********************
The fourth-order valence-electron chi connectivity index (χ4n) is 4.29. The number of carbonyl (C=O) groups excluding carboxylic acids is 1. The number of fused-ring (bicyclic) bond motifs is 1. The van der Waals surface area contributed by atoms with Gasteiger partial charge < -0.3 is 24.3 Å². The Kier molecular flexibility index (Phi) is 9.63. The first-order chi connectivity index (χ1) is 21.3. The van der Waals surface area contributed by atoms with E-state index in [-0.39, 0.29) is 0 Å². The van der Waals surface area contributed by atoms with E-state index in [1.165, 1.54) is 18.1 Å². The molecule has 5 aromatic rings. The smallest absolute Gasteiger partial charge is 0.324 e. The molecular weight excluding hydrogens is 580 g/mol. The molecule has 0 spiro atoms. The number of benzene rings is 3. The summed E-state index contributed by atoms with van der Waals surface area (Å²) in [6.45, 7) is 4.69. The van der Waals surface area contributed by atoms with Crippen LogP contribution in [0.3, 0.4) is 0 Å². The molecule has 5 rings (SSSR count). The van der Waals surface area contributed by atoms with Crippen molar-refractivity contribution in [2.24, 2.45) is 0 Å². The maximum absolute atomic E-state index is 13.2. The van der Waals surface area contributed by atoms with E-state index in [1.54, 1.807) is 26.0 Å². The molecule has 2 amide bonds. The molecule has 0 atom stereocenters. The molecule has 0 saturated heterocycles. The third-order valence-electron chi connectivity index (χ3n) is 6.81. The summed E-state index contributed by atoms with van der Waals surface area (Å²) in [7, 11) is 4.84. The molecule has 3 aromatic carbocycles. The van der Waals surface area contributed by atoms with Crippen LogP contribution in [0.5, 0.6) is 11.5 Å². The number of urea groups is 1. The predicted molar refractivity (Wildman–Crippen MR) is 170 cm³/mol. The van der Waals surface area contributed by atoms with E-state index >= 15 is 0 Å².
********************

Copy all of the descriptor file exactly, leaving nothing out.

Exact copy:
The fourth-order valence-electron chi connectivity index (χ4n) is 4.29. The number of carbonyl (C=O) groups excluding carboxylic acids is 1. The number of fused-ring (bicyclic) bond motifs is 1. The van der Waals surface area contributed by atoms with Gasteiger partial charge < -0.3 is 24.3 Å². The Kier molecular flexibility index (Phi) is 9.63. The first-order chi connectivity index (χ1) is 21.3. The van der Waals surface area contributed by atoms with E-state index in [-0.39, 0.29) is 0 Å². The van der Waals surface area contributed by atoms with E-state index in [1.165, 1.54) is 18.1 Å². The molecule has 5 aromatic rings. The smallest absolute Gasteiger partial charge is 0.324 e. The molecular weight excluding hydrogens is 580 g/mol. The molecule has 0 spiro atoms. The number of benzene rings is 3. The summed E-state index contributed by atoms with van der Waals surface area (Å²) in [6.45, 7) is 4.69. The van der Waals surface area contributed by atoms with Crippen LogP contribution in [0.3, 0.4) is 0 Å². The molecule has 5 rings (SSSR count). The van der Waals surface area contributed by atoms with Crippen molar-refractivity contribution in [2.24, 2.45) is 0 Å². The maximum absolute atomic E-state index is 13.2. The van der Waals surface area contributed by atoms with E-state index in [1.54, 1.807) is 26.0 Å². The molecule has 2 amide bonds. The molecule has 0 atom stereocenters. The molecule has 0 saturated heterocycles. The third-order valence-electron chi connectivity index (χ3n) is 6.81. The summed E-state index contributed by atoms with van der Waals surface area (Å²) in [7, 11) is 4.84. The molecule has 3 aromatic carbocycles. The van der Waals surface area contributed by atoms with Crippen LogP contribution in [0.5, 0.6) is 11.5 Å². The number of urea groups is 1. The predicted molar refractivity (Wildman–Crippen MR) is 170 cm³/mol. The van der Waals surface area contributed by atoms with E-state index >= 15 is 0 Å².